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Managing the "Holiday Hangover"

January 4, 2011 Angela McClanahan

You know the feeling. You're tired--no, make that exhausted, your head hurts, your stomach hurts, and you just can't seem to be able to get with the program. And you haven't had a drop to drink. Then you look at the calendar and realize it's the first week of January.

Welcome to the "Holiday Hangover."

The Holiday Hangover: A Break From Routine

hangover2I first heard the term coined by Bob's preschool teacher as she described a class full of children who seemed to need some Tylenol and a very long nap. It was the second or third day back to "school" following the holiday break, and all the kids seemed to be in a state.

Bob was no exception. It seemed all the progress he'd made during November and December had flown the coop, and he was as whiny, uncooperative, combative and wound up as ever.

The holidays have a way of doing that to us all. There's a significant break from routine--even if you don't celebrate personally. School is out, and (depending on where you live) the weather isn't conducive to outdoor activity. The kids spend a good two weeks being shuttled from one relative's house to another, where they are bombarded by people and food and noise and lights and gifts. They eat poorly, their sleep is disrupted, and routine becomes a distant memory.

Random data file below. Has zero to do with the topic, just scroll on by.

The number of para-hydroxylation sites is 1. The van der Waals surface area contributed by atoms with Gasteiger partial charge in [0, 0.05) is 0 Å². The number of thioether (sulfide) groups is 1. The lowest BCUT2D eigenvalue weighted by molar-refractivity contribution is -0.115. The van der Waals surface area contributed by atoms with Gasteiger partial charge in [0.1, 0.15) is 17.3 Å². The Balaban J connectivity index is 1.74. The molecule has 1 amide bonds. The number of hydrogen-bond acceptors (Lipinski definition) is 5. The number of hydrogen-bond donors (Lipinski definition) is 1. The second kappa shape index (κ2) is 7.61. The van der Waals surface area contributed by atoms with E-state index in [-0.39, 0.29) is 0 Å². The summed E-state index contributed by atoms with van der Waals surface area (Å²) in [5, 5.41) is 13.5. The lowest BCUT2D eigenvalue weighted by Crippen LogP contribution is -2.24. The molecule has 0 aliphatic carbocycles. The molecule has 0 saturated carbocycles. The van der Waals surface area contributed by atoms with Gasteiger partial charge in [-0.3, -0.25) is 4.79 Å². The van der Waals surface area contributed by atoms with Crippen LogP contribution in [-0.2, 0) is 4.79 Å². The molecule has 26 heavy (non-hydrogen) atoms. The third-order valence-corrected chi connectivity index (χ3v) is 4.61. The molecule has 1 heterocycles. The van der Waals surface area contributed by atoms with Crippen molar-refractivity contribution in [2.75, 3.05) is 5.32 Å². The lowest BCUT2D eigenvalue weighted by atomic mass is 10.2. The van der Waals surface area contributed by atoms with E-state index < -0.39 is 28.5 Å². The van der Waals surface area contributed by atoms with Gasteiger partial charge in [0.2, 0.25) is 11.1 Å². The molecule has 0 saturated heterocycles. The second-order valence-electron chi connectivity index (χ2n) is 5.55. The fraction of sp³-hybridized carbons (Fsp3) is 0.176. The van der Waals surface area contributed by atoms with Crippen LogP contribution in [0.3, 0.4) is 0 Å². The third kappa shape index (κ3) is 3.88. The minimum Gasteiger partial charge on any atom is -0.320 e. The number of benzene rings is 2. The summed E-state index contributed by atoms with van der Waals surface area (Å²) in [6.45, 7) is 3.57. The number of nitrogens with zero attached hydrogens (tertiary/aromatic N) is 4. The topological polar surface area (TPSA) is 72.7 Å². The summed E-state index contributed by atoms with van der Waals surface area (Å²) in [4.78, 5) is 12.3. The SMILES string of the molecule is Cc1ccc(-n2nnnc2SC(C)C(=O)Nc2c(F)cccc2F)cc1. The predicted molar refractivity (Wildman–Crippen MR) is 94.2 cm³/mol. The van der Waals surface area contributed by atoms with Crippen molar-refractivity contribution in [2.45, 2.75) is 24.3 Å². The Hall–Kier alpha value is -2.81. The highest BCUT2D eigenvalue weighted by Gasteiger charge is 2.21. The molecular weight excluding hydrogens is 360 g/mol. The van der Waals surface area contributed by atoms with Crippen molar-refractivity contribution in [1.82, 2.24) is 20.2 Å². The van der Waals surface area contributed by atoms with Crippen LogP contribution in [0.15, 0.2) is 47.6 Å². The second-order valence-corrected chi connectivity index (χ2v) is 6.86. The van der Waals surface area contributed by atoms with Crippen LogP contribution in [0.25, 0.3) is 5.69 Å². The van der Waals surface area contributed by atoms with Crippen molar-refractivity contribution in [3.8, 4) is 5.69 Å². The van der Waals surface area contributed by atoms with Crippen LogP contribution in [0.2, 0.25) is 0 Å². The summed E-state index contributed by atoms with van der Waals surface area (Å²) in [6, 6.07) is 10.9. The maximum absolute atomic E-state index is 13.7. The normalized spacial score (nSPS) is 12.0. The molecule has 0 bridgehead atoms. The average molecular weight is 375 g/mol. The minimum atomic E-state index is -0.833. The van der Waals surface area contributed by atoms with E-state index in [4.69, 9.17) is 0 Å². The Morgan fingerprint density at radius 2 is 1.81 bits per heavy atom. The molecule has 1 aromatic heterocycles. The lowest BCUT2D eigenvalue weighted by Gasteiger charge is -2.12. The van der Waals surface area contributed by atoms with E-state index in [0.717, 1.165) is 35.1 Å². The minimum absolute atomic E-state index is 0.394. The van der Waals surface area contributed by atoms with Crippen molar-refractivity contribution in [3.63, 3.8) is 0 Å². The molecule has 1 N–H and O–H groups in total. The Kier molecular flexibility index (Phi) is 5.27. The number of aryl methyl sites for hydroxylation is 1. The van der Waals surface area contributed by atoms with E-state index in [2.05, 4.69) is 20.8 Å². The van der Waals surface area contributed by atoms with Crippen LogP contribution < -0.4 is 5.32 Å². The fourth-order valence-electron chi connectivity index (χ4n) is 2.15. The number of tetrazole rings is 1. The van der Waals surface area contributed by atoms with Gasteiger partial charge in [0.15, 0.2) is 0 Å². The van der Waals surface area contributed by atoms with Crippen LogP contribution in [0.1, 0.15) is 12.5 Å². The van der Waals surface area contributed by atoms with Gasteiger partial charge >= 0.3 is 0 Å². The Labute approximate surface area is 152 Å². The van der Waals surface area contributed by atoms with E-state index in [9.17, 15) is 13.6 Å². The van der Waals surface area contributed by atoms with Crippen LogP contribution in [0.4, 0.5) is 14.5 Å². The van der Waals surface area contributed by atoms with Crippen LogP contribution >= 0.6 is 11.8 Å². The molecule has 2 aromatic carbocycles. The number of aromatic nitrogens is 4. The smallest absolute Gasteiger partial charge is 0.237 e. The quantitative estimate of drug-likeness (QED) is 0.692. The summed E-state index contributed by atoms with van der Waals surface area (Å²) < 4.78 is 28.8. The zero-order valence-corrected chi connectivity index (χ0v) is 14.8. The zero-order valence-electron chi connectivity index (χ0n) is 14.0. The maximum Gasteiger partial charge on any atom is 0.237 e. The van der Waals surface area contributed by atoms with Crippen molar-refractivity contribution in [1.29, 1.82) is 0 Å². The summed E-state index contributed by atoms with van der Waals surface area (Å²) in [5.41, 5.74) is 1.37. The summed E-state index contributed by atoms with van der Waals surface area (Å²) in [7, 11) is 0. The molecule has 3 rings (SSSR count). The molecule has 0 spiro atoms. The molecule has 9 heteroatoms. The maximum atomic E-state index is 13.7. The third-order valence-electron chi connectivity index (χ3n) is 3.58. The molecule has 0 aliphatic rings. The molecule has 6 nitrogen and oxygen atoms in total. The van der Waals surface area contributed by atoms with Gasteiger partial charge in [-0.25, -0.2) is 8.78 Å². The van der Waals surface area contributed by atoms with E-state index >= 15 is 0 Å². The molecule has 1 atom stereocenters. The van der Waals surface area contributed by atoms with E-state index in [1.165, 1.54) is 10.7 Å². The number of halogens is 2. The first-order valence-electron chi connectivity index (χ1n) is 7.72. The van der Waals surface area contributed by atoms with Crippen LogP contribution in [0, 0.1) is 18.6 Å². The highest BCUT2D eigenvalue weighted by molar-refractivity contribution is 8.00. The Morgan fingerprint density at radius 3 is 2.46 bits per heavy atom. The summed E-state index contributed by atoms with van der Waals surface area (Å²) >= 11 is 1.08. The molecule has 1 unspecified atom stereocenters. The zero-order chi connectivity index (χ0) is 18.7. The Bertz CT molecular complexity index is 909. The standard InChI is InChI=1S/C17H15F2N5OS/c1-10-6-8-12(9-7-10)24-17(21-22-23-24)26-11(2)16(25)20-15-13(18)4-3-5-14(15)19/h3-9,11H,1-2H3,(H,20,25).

Then, almost as abruptly as it arrived, the holiday season ends. And the kids are expected to return to school as if nothing happened.

Routine is Essential for Children with Mental Illness

hangover11Any kid would have a problem with this. But children who struggle with mental illness (like Bob, who has bipolar disorder and ADHD) are affected even more. For many children with mental illness, routine is key to their management. Sleep comes in a close second, with diet trailing close behind. Even parents who try their hardest to prevent disruption of any of those primary elements may find it impossible not to.

My husband returned to work today, and I took the day off work to stay with the boys, who haven't returned to school yet. I could have sent Bob to the school-aged child care program at his school, but considering the all-day program is hardly optimal for him on a good day, I didn't think it would fare well to send him with his holiday hangover. The past week has been tough for all of us--the toddler is bored out of his mind. Bob is beyond grumpy, anxious, quick-tempered, and high-strung.

I'm more than a little nervous about his return to school tomorrow. Hopefully, it won't have too many bumps and curveballs and we'll all make it through unscathed.

APA Reference
McClanahan, A. (2011, January 4). Managing the "Holiday Hangover", HealthyPlace. Retrieved on 2021, May 7 from https://www.healthyplace.com/blogs/parentingchildwithmentalillness/2011/01/managing-the-holiday-hangover



Author: Angela McClanahan

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